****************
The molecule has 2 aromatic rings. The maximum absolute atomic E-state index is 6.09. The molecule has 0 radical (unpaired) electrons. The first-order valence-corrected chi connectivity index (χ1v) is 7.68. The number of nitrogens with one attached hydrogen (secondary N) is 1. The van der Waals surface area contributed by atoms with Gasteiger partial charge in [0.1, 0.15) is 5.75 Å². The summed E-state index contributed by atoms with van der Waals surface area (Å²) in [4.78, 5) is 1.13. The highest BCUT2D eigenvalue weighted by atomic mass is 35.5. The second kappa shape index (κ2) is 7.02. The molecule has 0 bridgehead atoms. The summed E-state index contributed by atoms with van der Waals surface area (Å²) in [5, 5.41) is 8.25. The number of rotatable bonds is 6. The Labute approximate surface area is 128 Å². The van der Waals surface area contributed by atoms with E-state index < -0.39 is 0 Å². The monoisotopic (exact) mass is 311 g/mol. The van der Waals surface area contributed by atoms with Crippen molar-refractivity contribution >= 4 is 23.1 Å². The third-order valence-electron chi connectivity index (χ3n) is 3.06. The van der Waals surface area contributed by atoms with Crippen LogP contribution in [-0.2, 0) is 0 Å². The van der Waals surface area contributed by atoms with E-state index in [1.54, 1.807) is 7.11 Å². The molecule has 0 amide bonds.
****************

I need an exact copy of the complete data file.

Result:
The molecule has 2 aromatic rings. The maximum absolute atomic E-state index is 6.09. The molecule has 0 radical (unpaired) electrons. The first-order valence-corrected chi connectivity index (χ1v) is 7.68. The number of nitrogens with one attached hydrogen (secondary N) is 1. The van der Waals surface area contributed by atoms with Gasteiger partial charge in [0.1, 0.15) is 5.75 Å². The summed E-state index contributed by atoms with van der Waals surface area (Å²) in [4.78, 5) is 1.13. The highest BCUT2D eigenvalue weighted by atomic mass is 35.5. The second kappa shape index (κ2) is 7.02. The molecule has 0 bridgehead atoms. The summed E-state index contributed by atoms with van der Waals surface area (Å²) in [5, 5.41) is 8.25. The number of rotatable bonds is 6. The Labute approximate surface area is 128 Å². The van der Waals surface area contributed by atoms with E-state index < -0.39 is 0 Å². The monoisotopic (exact) mass is 311 g/mol. The van der Waals surface area contributed by atoms with Crippen molar-refractivity contribution >= 4 is 23.1 Å². The third-order valence-electron chi connectivity index (χ3n) is 3.06. The van der Waals surface area contributed by atoms with Crippen LogP contribution in [-0.2, 0) is 0 Å². The van der Waals surface area contributed by atoms with E-state index in [1.54, 1.807) is 7.11 Å². The molecule has 0 amide bonds.